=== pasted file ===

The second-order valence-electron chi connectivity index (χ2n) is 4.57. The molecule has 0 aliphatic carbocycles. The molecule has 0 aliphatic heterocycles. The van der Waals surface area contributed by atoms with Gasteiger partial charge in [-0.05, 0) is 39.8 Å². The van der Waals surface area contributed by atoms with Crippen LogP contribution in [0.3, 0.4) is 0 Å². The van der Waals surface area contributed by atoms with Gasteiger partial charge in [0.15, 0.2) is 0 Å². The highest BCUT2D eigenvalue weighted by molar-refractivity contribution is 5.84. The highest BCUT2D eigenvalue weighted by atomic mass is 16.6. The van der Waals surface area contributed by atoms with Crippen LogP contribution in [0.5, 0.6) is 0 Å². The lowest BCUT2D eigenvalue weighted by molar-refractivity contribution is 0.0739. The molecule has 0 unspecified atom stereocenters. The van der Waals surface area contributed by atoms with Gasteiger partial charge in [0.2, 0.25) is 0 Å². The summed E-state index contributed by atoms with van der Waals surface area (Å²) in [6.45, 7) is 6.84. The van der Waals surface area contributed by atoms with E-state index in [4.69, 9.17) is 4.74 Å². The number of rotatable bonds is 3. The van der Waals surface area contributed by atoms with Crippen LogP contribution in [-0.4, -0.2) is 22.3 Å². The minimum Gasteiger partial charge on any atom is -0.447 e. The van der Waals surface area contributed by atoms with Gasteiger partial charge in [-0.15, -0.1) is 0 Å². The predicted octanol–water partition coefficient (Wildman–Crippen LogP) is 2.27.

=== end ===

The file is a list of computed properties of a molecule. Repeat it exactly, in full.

The second-order valence-electron chi connectivity index (χ2n) is 4.57. The molecule has 0 aliphatic carbocycles. The molecule has 0 aliphatic heterocycles. The van der Waals surface area contributed by atoms with Gasteiger partial charge in [-0.05, 0) is 39.8 Å². The van der Waals surface area contributed by atoms with Crippen LogP contribution in [0.3, 0.4) is 0 Å². The van der Waals surface area contributed by atoms with Gasteiger partial charge in [0.15, 0.2) is 0 Å². The highest BCUT2D eigenvalue weighted by molar-refractivity contribution is 5.84. The highest BCUT2D eigenvalue weighted by atomic mass is 16.6. The van der Waals surface area contributed by atoms with Crippen LogP contribution in [0.5, 0.6) is 0 Å². The lowest BCUT2D eigenvalue weighted by molar-refractivity contribution is 0.0739. The molecule has 0 unspecified atom stereocenters. The van der Waals surface area contributed by atoms with Gasteiger partial charge in [0.2, 0.25) is 0 Å². The summed E-state index contributed by atoms with van der Waals surface area (Å²) in [6.45, 7) is 6.84. The van der Waals surface area contributed by atoms with E-state index in [4.69, 9.17) is 4.74 Å². The number of rotatable bonds is 3. The van der Waals surface area contributed by atoms with Crippen LogP contribution in [-0.4, -0.2) is 22.3 Å². The minimum Gasteiger partial charge on any atom is -0.447 e. The van der Waals surface area contributed by atoms with Gasteiger partial charge in [-0.15, -0.1) is 0 Å². The predicted octanol–water partition coefficient (Wildman–Crippen LogP) is 2.27.